This novel was, surprisingly, in a way that was not all too completely unaware to me – for I could discern my own thoughts concerning the book – interesting. The intensely complex and intricate (if not confusing!) sentences, upon first thought, made me expect an experience of complete, utter, and total confusion; however, they served not only to keep my interest in the novel – for I had to concentrate to grasp the full, rich meaning of his thoughts – but also to create in me a sense of enjoyment, that of being enriched with the experiences of the main character so that my life and that character’s became inseparable, only it occurred not only with the main character, but with the entire plot at once – all characters, all scenes (to which I shall come late), all conversations… everything. I have never seen a man so able to express so much in one sentence, and still be able to have the reader follow his thoughts throughout the entire process. Henry James was a master of expression and grammar. His ability to form a complex, yet coherent sentence did nothing but add to the quality of the novel.
The characters alone added to the quality of the novel. It is not so much as they were entirely believable, but they were believable to the extent of their being in a ghost story. The things that happened to these poor characters were not natural in any sense, but they were completely acceptable from within a ghost story. Miles, for example, was too beautiful in action, too simple in thought, and too tempting in appearance (for both the governess and Mr. Quint) to be considered real; however, he is not too extreme in any of those respects to not have the capacity for existing within a reader’s mind. The same is true of Flora. Her childish innocence and elderly cunning create an ambiguous character that is capable of existing. (Is that not an ambiguity of its’ own?) As far as completely realistic and believable characters – those capable of existing outside the mind and conception of readers – can be examined, a list of them would be short in the superlative. The governess would be the most sane and believable of them all, unless one considers the idea that she is able to see spirits that haunt only the children (is she possessed as well?).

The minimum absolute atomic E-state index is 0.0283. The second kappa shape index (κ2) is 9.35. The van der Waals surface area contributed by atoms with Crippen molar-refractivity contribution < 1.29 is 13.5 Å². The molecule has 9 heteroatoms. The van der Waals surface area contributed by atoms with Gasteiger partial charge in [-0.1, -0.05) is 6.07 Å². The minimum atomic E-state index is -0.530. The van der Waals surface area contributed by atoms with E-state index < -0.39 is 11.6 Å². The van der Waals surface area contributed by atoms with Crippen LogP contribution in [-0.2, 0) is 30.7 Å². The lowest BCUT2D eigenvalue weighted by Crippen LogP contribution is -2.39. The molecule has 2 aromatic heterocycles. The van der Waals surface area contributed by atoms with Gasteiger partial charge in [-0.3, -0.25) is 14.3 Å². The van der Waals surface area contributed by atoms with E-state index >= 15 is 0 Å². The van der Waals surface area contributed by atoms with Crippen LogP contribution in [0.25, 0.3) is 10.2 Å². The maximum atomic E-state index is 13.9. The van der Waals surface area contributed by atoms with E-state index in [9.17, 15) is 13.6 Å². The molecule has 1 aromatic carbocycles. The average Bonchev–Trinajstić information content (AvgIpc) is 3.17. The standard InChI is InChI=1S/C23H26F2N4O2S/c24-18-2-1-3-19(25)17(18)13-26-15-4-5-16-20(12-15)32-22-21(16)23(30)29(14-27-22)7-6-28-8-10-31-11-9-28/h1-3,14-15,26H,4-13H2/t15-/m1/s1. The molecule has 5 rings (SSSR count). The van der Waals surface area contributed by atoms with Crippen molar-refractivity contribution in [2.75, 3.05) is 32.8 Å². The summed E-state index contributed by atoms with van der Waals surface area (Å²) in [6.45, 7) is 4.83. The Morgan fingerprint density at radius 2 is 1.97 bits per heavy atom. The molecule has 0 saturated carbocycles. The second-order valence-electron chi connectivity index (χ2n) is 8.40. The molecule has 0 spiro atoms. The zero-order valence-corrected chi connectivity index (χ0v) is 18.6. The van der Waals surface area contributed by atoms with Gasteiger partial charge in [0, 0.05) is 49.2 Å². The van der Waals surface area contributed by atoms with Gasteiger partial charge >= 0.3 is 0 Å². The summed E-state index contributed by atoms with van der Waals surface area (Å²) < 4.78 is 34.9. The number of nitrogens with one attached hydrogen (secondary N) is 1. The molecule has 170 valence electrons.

... for his actions which sequentially shape his character, providing the readers with understanding and sympathy towards his inexorable ... of identity to a new level. Jack is completely aware of what he is doing, although ... from such a young and susceptible age. “I thought Roy was what a man should be”, reveals ... largely affects Jack and all aspects of his character, from his deceitful ways, to his violent ...
Mrs. Grose is the next most believable character. Her only shortcoming in that respect is her simple-minded naïveté and her subjection to suggestion. One is forced to wonder if this character has any will or desire to call her own, or if she was born, raised, and hired only to follow the instruction and logic of others. The simple fact that she was illiterate would seem to agree with the idea.
Enough about characters… I want now to speak of setting. There was none. James never described a setting with any significant degree of detail. A window would be looked through, and the reader would discover at the same time who was doing the looking, and the fact that the window existed at all. Even though this causes some abrupt “double-takes of the mind”, if you will, when something new is mentioned that simply does not fit into the setting originally conceived of by the reader. Either the scene becomes immensely distorted (such as an interior room having an excellent view of a back yard), or the reader would become discouraged by not knowing where or how to place objects in a room in their mind to allow for further forthcoming descriptions of the surroundings. However, that was not the case in James’ writing. His lack of significant scenic descriptions opens the easy for more ambiguities to occur. The house, the rooms, the countryside were all left open to the imagination of the reader. James plays with the mind and conception of the reader in a masterful way. He uses the lack of knowledge on behalf of the reader to better his position of storyteller. Had he included all details of the surroundings, for example, the reader would have known that Flora could hide the boat to a side, and would therefore have overshot the current action of the plot.
... in each story that the reader feels the depths of each character's despair. While different in ... offers a material gesture, Updike's American character offers himself as a shield against any ... . "Aspects of Milton's 'Paradise Lost' in James Joyce's 'Araby'.," James Joyce Quarterly, vol. 33, (1995) : Fall ... under a spell of infatuation that pays no mind to anything but their fixations (Wells, 1993). ...
Frankly, James writes in a way that no one else could, and I like it. In addition, he has a knack for terror that remains to this day.